This seems to be a rescue dig on ground to be used for (modern) burials.
Rare Roman site under the spotlight
Thursday, 18 December 2008
TWELVE months after a Roman fort was discovered in Calstock, archaeologists are making a return to the site for a seven-week excavation project which they hope will reveal why it was built.
The site, next to St Andrew’s Church, is so important nationally that English Heritage has funded this second stage of the work and a team of six archaeologists from Exeter will start their dig on January 5.
Some geophysical surveys are being carried out this week in advance of the excavation, to give the experts an insight into what lies beneath.
Chris Smart from Exeter Archaeology said the excavation work would cover part of the interior of the fort, the rampart and other defences, the western entrance and the road leading into the fort.
‘We are likely to see the footprint of the building and get an idea about daily life in the fort,’ he said.
‘We want to answer questions about why it was there and how long it was there.’
Last year, charcoal samples from a metalworking furnace found at the site were sent to New Zealand for radiocarbon dating. This, together with pottery which was found, revealed that the fort was occupied from 60AD to around 120AD.
‘We have only investigated 0.2% of the interior of the fort, so we may find evidence elsewhere that it was occupied for a much longer period,’ added Mr Smart.
There was great excitement in the village when the Roman fort was unearthed last year — only the third to have been discovered in the county.
Exeter University archaeologists became interested in the site when they found references in mediaeval documents referring to the smelting of silver next to the church at Calstock.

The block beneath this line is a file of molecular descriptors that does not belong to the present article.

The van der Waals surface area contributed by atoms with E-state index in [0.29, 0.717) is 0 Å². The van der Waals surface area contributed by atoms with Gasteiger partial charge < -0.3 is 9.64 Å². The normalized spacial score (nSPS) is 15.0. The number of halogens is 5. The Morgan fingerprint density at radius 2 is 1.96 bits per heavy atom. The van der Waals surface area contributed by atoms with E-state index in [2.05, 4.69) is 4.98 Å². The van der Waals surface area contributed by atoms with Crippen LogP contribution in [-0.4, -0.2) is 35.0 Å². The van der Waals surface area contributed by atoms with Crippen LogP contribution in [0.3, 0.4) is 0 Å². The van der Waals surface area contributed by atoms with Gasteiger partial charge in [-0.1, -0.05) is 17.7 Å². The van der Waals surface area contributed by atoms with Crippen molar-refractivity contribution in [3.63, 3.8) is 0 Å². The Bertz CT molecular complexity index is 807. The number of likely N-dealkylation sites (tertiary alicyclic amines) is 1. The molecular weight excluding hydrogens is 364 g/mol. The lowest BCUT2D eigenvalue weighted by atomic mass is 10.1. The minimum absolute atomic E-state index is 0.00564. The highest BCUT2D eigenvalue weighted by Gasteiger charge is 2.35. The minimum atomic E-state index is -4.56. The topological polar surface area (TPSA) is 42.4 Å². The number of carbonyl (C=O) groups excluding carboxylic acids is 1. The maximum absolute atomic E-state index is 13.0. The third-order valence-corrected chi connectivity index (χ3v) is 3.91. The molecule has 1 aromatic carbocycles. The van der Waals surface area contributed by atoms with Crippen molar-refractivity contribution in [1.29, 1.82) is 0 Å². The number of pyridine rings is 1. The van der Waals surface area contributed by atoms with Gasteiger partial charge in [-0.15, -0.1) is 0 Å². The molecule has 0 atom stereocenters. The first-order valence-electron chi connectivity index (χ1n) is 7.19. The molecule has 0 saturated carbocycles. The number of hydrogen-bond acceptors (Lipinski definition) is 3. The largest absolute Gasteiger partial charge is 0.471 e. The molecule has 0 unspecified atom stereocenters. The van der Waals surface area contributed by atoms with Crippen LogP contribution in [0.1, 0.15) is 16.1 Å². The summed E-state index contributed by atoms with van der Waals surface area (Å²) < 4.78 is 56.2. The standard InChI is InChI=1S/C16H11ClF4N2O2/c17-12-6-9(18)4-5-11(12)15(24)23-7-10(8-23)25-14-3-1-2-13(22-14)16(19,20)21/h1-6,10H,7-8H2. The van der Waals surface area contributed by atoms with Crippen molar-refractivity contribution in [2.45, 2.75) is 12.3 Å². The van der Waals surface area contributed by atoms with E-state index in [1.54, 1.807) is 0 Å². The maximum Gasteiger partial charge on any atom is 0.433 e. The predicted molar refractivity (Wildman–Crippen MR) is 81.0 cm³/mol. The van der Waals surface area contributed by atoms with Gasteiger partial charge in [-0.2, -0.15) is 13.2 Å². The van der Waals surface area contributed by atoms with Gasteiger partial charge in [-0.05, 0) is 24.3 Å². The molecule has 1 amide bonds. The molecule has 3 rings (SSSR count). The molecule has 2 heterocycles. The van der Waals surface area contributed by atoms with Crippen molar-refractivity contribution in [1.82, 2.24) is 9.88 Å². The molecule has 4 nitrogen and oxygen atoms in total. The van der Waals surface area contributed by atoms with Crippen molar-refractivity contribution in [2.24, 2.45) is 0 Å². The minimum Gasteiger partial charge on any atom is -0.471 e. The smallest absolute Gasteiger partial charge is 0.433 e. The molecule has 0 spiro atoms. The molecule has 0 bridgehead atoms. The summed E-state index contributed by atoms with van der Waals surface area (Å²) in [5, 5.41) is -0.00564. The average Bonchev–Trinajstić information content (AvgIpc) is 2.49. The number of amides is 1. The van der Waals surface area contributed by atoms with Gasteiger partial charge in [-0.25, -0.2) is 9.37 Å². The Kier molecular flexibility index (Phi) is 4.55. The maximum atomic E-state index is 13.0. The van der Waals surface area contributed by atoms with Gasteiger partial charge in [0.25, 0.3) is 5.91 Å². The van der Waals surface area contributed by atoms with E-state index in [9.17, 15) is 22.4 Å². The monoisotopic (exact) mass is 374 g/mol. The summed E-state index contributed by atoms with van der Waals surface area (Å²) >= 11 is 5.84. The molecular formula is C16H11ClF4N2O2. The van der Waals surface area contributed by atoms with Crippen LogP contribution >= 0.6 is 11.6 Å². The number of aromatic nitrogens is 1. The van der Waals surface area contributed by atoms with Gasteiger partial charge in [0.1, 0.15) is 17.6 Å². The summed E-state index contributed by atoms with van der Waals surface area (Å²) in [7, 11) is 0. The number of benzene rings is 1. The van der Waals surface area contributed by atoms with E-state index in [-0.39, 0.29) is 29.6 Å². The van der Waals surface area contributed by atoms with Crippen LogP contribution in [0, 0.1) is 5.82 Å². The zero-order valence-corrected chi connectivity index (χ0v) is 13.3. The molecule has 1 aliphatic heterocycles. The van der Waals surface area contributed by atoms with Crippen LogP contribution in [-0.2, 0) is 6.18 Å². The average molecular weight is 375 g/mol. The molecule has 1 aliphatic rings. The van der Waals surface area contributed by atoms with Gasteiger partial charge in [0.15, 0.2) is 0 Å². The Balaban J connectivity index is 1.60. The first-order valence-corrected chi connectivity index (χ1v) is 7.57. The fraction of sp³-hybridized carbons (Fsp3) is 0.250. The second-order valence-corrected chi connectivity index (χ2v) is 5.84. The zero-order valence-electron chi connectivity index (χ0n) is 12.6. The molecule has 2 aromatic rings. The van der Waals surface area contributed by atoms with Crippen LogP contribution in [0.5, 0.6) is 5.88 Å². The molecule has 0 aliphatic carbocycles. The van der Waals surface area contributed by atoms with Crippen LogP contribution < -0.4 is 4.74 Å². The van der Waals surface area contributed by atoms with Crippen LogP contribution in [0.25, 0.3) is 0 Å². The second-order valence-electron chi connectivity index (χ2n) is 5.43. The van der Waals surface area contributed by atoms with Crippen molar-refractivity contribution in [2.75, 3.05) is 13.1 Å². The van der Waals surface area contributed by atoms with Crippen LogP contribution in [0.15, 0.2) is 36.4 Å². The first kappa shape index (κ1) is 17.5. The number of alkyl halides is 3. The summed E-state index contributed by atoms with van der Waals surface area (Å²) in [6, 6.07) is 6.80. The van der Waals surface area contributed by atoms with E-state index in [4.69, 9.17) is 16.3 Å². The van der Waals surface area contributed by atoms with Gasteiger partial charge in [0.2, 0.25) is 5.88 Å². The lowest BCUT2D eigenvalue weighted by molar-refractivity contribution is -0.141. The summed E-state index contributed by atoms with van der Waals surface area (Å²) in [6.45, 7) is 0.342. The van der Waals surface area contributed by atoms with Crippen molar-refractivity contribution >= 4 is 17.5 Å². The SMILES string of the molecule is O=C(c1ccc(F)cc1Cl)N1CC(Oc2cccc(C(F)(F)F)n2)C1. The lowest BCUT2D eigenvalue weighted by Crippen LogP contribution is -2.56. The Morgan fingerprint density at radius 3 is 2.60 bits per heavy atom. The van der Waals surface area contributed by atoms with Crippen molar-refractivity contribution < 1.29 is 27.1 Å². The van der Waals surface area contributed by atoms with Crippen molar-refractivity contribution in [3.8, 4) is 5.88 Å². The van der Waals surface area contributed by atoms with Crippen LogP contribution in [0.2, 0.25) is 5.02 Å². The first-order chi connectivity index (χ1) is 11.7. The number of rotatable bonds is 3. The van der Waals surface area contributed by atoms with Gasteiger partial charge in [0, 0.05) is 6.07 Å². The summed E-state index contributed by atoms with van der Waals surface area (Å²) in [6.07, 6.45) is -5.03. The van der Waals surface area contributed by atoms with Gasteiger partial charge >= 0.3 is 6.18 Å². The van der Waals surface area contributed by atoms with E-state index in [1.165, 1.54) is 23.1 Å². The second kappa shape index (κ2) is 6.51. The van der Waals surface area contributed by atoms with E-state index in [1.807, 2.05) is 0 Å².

They described the find as ‘rare, significant and very exciting.’
Mr Smart said this fort was four times the size of the others found in Cornwall and the team wanted to find out whether Calstock was a strategic point on the Tamar in Roman times — and how the fort might be significant in the mining history of the area.
‘The church and the existing burial ground, which we will not be disturbing, takes up about 40% of the whole site, so that area has been lost in terms of investigation, but we still have 60% which remains undisturbed,’ he said.
‘If we can excavate it now before the land is disturbed as an extension to the burial site, then we can document the findings.’
The excavation project will be open to the public, school and young archaeology groups on certain days during the seven week period so everyone can benefit from it and the team can give something back to the community.
The public open day is being held on Saturday January 31 from 10am to 4pm.
‘We are very, very pleased we have the funding so we can carry on with what we see as an ongoing project,’ said Mr Smart.
‘English Heritage has funded the work to prevent the loss of valuable information which is quite critical to local and national archaeology.’
Calstock parish council chairman Jerome Irons said: ‘I believe the discovery last year of the Roman Fort in Calstock was very important for us all and will possibly help to prove our mining heritage goes back 2000 years.
‘With the latest excavations I am sure this will not adversely affect the local residents and will prove a great educational opportunity for local schools and local history groups.’